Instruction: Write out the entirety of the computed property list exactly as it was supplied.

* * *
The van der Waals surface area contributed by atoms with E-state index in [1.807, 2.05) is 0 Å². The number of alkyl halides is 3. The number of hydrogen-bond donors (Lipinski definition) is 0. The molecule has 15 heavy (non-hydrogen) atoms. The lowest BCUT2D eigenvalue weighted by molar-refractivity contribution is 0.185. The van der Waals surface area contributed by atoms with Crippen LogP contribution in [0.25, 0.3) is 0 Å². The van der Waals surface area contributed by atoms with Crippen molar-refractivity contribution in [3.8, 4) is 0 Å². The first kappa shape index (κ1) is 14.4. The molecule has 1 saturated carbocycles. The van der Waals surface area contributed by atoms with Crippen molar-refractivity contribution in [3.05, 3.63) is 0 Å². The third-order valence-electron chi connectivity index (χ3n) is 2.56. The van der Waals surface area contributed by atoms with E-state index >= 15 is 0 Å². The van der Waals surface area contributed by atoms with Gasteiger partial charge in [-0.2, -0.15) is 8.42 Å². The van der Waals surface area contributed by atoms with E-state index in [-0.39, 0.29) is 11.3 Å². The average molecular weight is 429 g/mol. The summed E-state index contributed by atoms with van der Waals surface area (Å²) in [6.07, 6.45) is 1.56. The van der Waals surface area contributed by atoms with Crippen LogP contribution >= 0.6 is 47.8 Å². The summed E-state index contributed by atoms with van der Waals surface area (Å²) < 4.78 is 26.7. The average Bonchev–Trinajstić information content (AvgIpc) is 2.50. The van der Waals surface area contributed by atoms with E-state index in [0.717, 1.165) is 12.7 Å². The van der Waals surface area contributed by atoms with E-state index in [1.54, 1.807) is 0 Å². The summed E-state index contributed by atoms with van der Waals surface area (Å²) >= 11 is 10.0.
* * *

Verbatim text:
The van der Waals surface area contributed by atoms with E-state index in [1.807, 2.05) is 0 Å². The number of alkyl halides is 3. The number of hydrogen-bond donors (Lipinski definition) is 0. The molecule has 15 heavy (non-hydrogen) atoms. The lowest BCUT2D eigenvalue weighted by molar-refractivity contribution is 0.185. The van der Waals surface area contributed by atoms with Crippen LogP contribution in [0.25, 0.3) is 0 Å². The van der Waals surface area contributed by atoms with Crippen molar-refractivity contribution in [3.8, 4) is 0 Å². The first kappa shape index (κ1) is 14.4. The molecule has 1 saturated carbocycles. The van der Waals surface area contributed by atoms with Crippen molar-refractivity contribution in [3.05, 3.63) is 0 Å². The third-order valence-electron chi connectivity index (χ3n) is 2.56. The van der Waals surface area contributed by atoms with E-state index >= 15 is 0 Å². The van der Waals surface area contributed by atoms with Gasteiger partial charge in [-0.2, -0.15) is 8.42 Å². The van der Waals surface area contributed by atoms with E-state index in [-0.39, 0.29) is 11.3 Å². The average molecular weight is 429 g/mol. The summed E-state index contributed by atoms with van der Waals surface area (Å²) in [6.07, 6.45) is 1.56. The van der Waals surface area contributed by atoms with Crippen LogP contribution >= 0.6 is 47.8 Å². The summed E-state index contributed by atoms with van der Waals surface area (Å²) < 4.78 is 26.7. The average Bonchev–Trinajstić information content (AvgIpc) is 2.50. The van der Waals surface area contributed by atoms with E-state index in [0.717, 1.165) is 12.7 Å². The van der Waals surface area contributed by atoms with E-state index in [1.54, 1.807) is 0 Å². The summed E-state index contributed by atoms with van der Waals surface area (Å²) >= 11 is 10.0.